Webflow has a user interface that’s more complex than what you’d find when using a design tool like Canva, but still not as intimidating as something you’d find in the Adobe Creative Suite.
Pre-designed elements of a website make it easier for one to avoid getting lost in the details.
These include photos, video, text and a variety of other forms of media.
For those who want to make their site unique, the builder allows complete customization of every aspect of the site.
The Webflow university
Webflow University is not your standard product training material. This is where you will begin your journey with this product, and it is a place I wish there were more of.
These tutorials are fast-paced, go straight to the point, and are superbly funny.
Even if it is technically learning. The Webflow community makes the content with love, care and attention to detail by professionals.
Webflow’s built-in hosting is a nice perk for developers who want to work on a project from beginning to end in the same place. It saves them time and hassle, and it keeps their projects more secure.
Web hosting is a necessary part of running a website, but it’s difficult to find reliable, fast, and affordable internet hosting.
Webflow’s integrated development environment (IDE) takes care of those problems for you.
If you are using a platform like WordPress, you will either have to set it up on your web host yourself or find a web host that does that for you.
You may need to use FTP (File Transfer Protocol) if you want to access files on your site. This may prove complicated and time-consuming.
With Webflow, everything’s taken care of. The only third-party services you require are domain registrars, which you can manage from within the app, and CDN providers, which Webflow takes care of as an automatic part of the platform.
The platform handles all website hosting and security needs, including a CDN and SSL certificate.
Webflow limits the number of monthly visitors to its hosting service, but the servers scale well under load and can handle additional traffic.
Webflow’s CMS builds solutions for expanding businesses, ensuring you have the speed, stability, and security you need for your growing web presence.
Launch on Webflow’s network today.
Pros of Webflow
- By providing clients with a live prototype, Webflow streamlines the design process. It will bolster their confidence in the design, setting more concrete expectations for both you and the client.
- Webflow cuts down on development time, allowing you to create responsive websites while maintaining a high level of quality.
- You can present design iterations to your clients early in the project and easily make changes based on feedback.
- This platform reduces the time between client approval and version iteration, bringing the project closer to launch and decreasing the time needed for the last development.
- With Webflow CMS, you can allow clients to edit the content on their site in a way that works best for their business.
- Our Content Management System gives your clients access to their site’s content in a secure space so they can focus on adding valuable content without having to worry about bringing down their entire website.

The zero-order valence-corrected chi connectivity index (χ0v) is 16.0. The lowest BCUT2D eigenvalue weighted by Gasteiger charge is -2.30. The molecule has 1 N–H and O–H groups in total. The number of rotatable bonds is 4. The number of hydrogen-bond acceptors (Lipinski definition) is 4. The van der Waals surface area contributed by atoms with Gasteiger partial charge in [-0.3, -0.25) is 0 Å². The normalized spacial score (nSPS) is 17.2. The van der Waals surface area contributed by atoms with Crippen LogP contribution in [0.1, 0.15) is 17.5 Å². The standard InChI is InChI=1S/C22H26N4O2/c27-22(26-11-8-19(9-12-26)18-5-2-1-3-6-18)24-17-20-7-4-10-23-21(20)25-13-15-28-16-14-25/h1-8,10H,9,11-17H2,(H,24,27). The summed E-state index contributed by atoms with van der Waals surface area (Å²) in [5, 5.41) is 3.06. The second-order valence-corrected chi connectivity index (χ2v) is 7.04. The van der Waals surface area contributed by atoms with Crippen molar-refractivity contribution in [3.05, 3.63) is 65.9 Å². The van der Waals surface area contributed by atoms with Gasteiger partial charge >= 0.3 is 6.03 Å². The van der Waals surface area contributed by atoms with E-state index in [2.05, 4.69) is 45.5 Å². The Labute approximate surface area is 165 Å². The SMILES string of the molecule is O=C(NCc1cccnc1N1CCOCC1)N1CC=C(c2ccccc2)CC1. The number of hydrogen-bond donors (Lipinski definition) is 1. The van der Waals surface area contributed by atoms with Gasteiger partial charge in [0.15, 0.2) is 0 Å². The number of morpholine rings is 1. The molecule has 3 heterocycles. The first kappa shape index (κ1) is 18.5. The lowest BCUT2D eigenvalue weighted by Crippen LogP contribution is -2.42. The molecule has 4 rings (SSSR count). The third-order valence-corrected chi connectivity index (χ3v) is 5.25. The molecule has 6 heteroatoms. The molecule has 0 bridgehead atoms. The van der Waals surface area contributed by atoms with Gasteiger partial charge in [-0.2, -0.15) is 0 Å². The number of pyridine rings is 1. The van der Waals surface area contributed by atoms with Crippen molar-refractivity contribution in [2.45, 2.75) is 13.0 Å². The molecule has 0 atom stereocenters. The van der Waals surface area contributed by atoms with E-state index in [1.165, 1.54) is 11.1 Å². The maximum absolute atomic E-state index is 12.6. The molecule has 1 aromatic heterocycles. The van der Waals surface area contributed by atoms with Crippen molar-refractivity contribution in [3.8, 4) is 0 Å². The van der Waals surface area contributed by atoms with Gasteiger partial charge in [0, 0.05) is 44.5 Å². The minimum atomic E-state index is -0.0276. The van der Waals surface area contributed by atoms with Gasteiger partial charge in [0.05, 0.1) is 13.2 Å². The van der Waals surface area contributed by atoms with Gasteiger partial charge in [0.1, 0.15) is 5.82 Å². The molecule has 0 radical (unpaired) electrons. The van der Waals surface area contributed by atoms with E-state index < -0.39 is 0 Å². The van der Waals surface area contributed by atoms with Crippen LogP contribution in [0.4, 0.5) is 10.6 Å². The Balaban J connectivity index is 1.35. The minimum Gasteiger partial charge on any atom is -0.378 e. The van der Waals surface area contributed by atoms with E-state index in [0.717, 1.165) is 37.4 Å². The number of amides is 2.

- When designers can create and test interactions themselves, they can invent more creative solutions and communicate their ideas faster. Unfortunately, the conversation can turn into a game of telephone because the tool is so difficult to use.
- Webflow makes it easy to design and test unique interactions by creating components (called symbols) that can be reused again and again.
For developers and CMS
- Plugins for popular content management system like Webflow have become the leading solution for adding site functionality in a fraction of the time it would take to develop your own version.
- Handing off a half-finished website to another developer can be more difficult than it seems.
- The developer taking the hand-off often needs to orient themselves to the previous developer’s methods and habits.
- Webflow’s consistent code approach helps projects become more collaborative and faster to ship.
Why Webflow isn’t so good
- The Webflow email form system is excellent, but it has limited functionality when compared to third-party options.
- To connect to a CRM or external database, you need to use Zapier or another tool that provides embed code.
- E-commerce is now a basic feature of many websites. Some companies allow customers to create an account and log in so they can access their purchase history and easily reorder items.
- Webflow’s 24/7 support is a far cry from the quality of support received from major competitors in the industry.
- Worst of all, it leaves users to troubleshoot on their own if a problem arises, which can be quite frustrating for serious businesses.
- Expensive pricing plans, with prices from $12/month to $212/month
However, from this review, users could infer that the Webflow website builder is only better at design level of creating digital products.